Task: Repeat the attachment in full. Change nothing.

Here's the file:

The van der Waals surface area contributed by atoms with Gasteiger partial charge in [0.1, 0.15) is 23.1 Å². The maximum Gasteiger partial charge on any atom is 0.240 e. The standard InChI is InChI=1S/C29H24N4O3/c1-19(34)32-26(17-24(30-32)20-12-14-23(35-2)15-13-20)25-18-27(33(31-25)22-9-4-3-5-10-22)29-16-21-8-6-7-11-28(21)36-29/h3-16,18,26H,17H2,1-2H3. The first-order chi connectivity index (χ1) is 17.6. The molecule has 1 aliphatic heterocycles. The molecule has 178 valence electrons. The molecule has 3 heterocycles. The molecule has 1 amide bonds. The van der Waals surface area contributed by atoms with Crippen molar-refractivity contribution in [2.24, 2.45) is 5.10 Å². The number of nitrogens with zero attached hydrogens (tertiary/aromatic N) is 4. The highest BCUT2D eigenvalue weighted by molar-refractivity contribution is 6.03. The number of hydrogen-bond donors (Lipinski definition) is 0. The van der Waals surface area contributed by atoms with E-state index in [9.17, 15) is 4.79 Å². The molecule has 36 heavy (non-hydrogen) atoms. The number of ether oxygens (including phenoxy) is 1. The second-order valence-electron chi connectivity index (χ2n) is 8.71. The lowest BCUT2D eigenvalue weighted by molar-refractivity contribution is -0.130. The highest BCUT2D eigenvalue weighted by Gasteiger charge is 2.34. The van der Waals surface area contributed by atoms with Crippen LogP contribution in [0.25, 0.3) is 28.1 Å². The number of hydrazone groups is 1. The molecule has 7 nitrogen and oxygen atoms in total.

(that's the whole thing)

The van der Waals surface area contributed by atoms with Gasteiger partial charge in [0.1, 0.15) is 23.1 Å². The maximum Gasteiger partial charge on any atom is 0.240 e. The standard InChI is InChI=1S/C29H24N4O3/c1-19(34)32-26(17-24(30-32)20-12-14-23(35-2)15-13-20)25-18-27(33(31-25)22-9-4-3-5-10-22)29-16-21-8-6-7-11-28(21)36-29/h3-16,18,26H,17H2,1-2H3. The first-order chi connectivity index (χ1) is 17.6. The molecule has 1 aliphatic heterocycles. The molecule has 178 valence electrons. The molecule has 3 heterocycles. The molecule has 1 amide bonds. The van der Waals surface area contributed by atoms with Crippen molar-refractivity contribution in [2.24, 2.45) is 5.10 Å². The number of nitrogens with zero attached hydrogens (tertiary/aromatic N) is 4. The highest BCUT2D eigenvalue weighted by molar-refractivity contribution is 6.03. The number of hydrogen-bond donors (Lipinski definition) is 0. The van der Waals surface area contributed by atoms with E-state index in [9.17, 15) is 4.79 Å². The molecule has 36 heavy (non-hydrogen) atoms. The number of ether oxygens (including phenoxy) is 1. The second-order valence-electron chi connectivity index (χ2n) is 8.71. The lowest BCUT2D eigenvalue weighted by molar-refractivity contribution is -0.130. The highest BCUT2D eigenvalue weighted by Gasteiger charge is 2.34. The van der Waals surface area contributed by atoms with Crippen LogP contribution in [0.25, 0.3) is 28.1 Å². The number of hydrazone groups is 1. The molecule has 7 nitrogen and oxygen atoms in total.